If you homeschool a reluctant reader, you’ve probably discovered an undeniable truth: a variety of circumstances can lead to the frustration, and there’s no surefire, works-for-everyone fix.
While the conundrum is a tough situation, it grows more difficult when your reluctant reader loves books. How do you encourage a child who loves stories, but recoils at the thought of reading on her own? The key lies in engaging your book-loving, reluctant reader with four steps that bring literature to life.
1. Change Your Perception
Some children labeled reluctant readers aren’t actually reluctant at all. Take the resurgence in read-alouds, for example, or the explosion of audiobook sales. A full 77% of self-identified avid readers enjoy audiobooks; it’s not a stretch to correlate this statistic to children as well. If your student prefers listening to reading a book, take heart. He is just as much a reader as the next child. A preference for listening isn’t reluctance at all.
2. Go for Short and Sweet
While listening to audiobooks is a valid form of reading, there is something to be said for holding a book in your hands. Start the journey to the physical act of reading slowly, with short, high interest literature designed to engage. If you’d like to try this tactic, try offering passages limited to one-page. Start with essays, excerpts, articles, or comic panels—anything that holds your child’s interest.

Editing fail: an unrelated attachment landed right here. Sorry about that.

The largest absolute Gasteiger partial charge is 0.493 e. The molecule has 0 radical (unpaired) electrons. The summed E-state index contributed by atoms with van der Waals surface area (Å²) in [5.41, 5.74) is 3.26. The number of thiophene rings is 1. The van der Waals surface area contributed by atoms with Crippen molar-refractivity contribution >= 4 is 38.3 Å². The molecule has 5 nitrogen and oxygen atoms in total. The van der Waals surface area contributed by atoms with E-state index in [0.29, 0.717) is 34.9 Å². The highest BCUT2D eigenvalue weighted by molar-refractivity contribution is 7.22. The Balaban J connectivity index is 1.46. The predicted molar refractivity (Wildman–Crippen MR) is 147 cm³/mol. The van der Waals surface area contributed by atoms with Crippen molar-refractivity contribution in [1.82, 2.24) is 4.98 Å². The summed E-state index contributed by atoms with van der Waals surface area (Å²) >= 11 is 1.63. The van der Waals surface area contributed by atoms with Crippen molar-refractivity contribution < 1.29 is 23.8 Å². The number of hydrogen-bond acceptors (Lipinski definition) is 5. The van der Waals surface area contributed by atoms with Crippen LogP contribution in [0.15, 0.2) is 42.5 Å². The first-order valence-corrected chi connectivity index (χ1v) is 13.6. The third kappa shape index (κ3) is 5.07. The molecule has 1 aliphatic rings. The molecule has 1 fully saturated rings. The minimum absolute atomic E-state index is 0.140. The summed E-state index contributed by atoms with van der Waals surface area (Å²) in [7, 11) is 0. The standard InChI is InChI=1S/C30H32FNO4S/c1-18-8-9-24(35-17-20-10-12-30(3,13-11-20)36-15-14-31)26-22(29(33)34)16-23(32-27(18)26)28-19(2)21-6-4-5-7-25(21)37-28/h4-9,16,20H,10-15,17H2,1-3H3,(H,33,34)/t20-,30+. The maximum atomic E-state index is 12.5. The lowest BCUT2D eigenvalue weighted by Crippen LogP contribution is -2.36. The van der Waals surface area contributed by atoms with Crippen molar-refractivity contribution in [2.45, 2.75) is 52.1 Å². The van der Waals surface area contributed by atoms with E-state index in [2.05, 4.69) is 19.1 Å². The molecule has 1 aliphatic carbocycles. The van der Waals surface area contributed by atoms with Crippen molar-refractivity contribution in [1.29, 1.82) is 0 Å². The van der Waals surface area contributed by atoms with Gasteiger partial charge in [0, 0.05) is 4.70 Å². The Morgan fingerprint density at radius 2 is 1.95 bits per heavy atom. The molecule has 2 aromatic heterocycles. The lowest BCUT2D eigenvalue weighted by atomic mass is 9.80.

3. Put Together a Family Reading Center
Every reader in your home will benefit from a family library or reading center, an inviting space where books are easily accessible. Your collection need not be extensive to encourage frequent use of the space, and the process of creating it can be just as exciting as the finished product itself.
Make a list of titles or genres that interest you, then scour thrift and used book stores scavenger hunt style. Eager for a social gathering instead? Organize a potluck bookswap and bring a dish and some books to share.
Of course, using a curriculum full of high quality literature goes a long way towards building your home library and encouraging kids to read.
4. Connect Reading to Service
For some families, literacy is a luxury: they lack the resources and opportunity to read. Volunteering for organizations like Reach out and Read and Reading Partners can help reluctant readers see the value of literacy while enriching someone else’s life.
5. Move Beyond the Page
Books can be the portal to another world, and readers are only limited by their imaginations. Bring literacy to life with engaging activities, like crafting a book to film comparison or creating a soundtrack for a favorite book. You could even try filming your own interpretation of a novel or take a day trip to the area a novel takes place.
Encouraging a reluctant but book-loving reader is a matter of engagement. The more involved your reader becomes in the world she is reading, the more likely she’ll be to pick additional titles in the end.
About the Author
Ginny Kochis is a former high school English teacher and adjunct professor of English turned homeschooling mom and business owner. She writes about faith, motherhood, homeschooling and family literacy at Not So Formulaic.